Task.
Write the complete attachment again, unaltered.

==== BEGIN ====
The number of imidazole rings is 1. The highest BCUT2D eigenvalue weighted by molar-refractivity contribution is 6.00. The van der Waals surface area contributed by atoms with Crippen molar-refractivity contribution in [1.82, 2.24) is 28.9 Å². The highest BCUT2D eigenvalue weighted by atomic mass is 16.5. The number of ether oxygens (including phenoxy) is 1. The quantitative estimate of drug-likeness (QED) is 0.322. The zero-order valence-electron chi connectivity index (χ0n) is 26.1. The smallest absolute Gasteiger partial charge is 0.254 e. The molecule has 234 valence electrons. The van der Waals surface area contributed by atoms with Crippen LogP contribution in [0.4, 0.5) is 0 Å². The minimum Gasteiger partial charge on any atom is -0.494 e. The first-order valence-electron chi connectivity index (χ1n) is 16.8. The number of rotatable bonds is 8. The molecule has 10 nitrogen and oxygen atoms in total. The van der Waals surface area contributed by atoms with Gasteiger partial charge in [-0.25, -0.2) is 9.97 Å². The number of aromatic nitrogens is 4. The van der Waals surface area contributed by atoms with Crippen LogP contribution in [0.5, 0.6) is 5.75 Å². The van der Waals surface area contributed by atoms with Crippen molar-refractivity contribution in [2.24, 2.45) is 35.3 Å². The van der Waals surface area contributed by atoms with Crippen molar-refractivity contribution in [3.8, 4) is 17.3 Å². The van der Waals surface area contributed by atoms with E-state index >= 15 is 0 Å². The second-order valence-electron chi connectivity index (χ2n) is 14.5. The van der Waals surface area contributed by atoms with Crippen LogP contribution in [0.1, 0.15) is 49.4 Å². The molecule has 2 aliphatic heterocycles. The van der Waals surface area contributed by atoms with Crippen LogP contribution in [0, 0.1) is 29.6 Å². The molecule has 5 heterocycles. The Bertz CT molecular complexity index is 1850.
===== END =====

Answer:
The number of imidazole rings is 1. The highest BCUT2D eigenvalue weighted by molar-refractivity contribution is 6.00. The van der Waals surface area contributed by atoms with Crippen molar-refractivity contribution in [1.82, 2.24) is 28.9 Å². The highest BCUT2D eigenvalue weighted by atomic mass is 16.5. The number of ether oxygens (including phenoxy) is 1. The quantitative estimate of drug-likeness (QED) is 0.322. The zero-order valence-electron chi connectivity index (χ0n) is 26.1. The smallest absolute Gasteiger partial charge is 0.254 e. The molecule has 234 valence electrons. The van der Waals surface area contributed by atoms with Crippen LogP contribution in [0.4, 0.5) is 0 Å². The minimum Gasteiger partial charge on any atom is -0.494 e. The first-order valence-electron chi connectivity index (χ1n) is 16.8. The number of rotatable bonds is 8. The molecule has 10 nitrogen and oxygen atoms in total. The van der Waals surface area contributed by atoms with Gasteiger partial charge in [-0.25, -0.2) is 9.97 Å². The number of aromatic nitrogens is 4. The van der Waals surface area contributed by atoms with Crippen LogP contribution in [0.5, 0.6) is 5.75 Å². The van der Waals surface area contributed by atoms with Crippen molar-refractivity contribution in [2.24, 2.45) is 35.3 Å². The van der Waals surface area contributed by atoms with Crippen molar-refractivity contribution in [3.8, 4) is 17.3 Å². The van der Waals surface area contributed by atoms with E-state index >= 15 is 0 Å². The second-order valence-electron chi connectivity index (χ2n) is 14.5. The van der Waals surface area contributed by atoms with Crippen LogP contribution in [0.1, 0.15) is 49.4 Å². The molecule has 2 aliphatic heterocycles. The van der Waals surface area contributed by atoms with Crippen LogP contribution in [0, 0.1) is 29.6 Å². The molecule has 5 heterocycles. The Bertz CT molecular complexity index is 1850.